It was completely unprecedented that something like this could ever happen and gave neutral fans an absolutely incredible view into what the Premier League can offer. After being dubbed as the Mayor of Norwich after their Championship win last season, Kenny McLean gave the Canaries the lead in the first half, sending the home support into rapture and beginning the murmurings of “What if?” Young starlet Todd Cantwell doubled their lead shortly afterwards and the speculation was quickly looking like reality. However, as Aguero clawed one back just before half time, many expected City to come out flying in the second half and earn a hard-fought victory. No one could have expected that Teemu Pukki, the journeyman striker who would struggle to hit a barn door while at Celtic, would bang in Norwich’s third and extend their two goal cushion. City couldn’t match the desire and strength of Norwich for the remainder of the evening and although Rodri pulled one back just before full time, it was all in vain as Daniel Farke’s side pulled off a famous victory. While Norwich were jubilant, City were miserable. Simply put, this shouldn’t have happened. Unfortunately for the champions, this match would set the tone for the rest of their season.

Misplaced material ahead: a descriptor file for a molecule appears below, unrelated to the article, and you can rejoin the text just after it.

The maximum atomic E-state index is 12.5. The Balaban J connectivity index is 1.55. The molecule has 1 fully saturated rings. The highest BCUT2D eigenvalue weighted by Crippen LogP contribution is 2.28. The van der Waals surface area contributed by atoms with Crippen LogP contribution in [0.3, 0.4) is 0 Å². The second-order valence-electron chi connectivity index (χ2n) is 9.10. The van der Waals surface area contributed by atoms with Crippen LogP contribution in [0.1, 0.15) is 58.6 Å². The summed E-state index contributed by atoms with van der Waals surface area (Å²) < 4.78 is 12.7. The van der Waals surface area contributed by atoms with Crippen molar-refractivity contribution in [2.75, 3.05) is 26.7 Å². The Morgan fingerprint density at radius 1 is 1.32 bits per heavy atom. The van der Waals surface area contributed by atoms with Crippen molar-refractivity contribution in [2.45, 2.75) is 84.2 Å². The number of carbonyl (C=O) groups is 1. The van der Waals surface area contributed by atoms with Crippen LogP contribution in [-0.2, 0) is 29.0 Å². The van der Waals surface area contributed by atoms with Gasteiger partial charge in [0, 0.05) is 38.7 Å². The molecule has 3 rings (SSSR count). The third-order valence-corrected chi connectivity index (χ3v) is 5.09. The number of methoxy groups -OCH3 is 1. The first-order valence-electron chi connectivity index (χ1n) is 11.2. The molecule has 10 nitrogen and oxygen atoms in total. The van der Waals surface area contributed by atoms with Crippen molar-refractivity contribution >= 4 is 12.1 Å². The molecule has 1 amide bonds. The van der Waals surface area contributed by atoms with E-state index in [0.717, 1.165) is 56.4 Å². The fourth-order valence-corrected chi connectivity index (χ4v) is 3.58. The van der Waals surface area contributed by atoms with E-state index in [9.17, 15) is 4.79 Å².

Goal of the Season – Kevin de Bruyne vs Newcastle (A)
If any goal were to sum up this man’s season, this one does the job.
In a match that saw City drop more points in unusual fashion and that saw this strike almost equalled by Jonjo Shelvey’s equaliser, KDB takes yet another award for this glorious strike. Foden works it to Mendy down the left and the Frenchman crosses into the Newcastle box. Paul Dummett heads clear but sees his clearance fall to de Bruyne. The Belgian chests it down, letting it bounce before absolutely battering the ball with his laces, the shot rattling the underside of the crossbar as City’s lead was restored. Arms wide in celebration, he knows he’s scored an absolute beauty.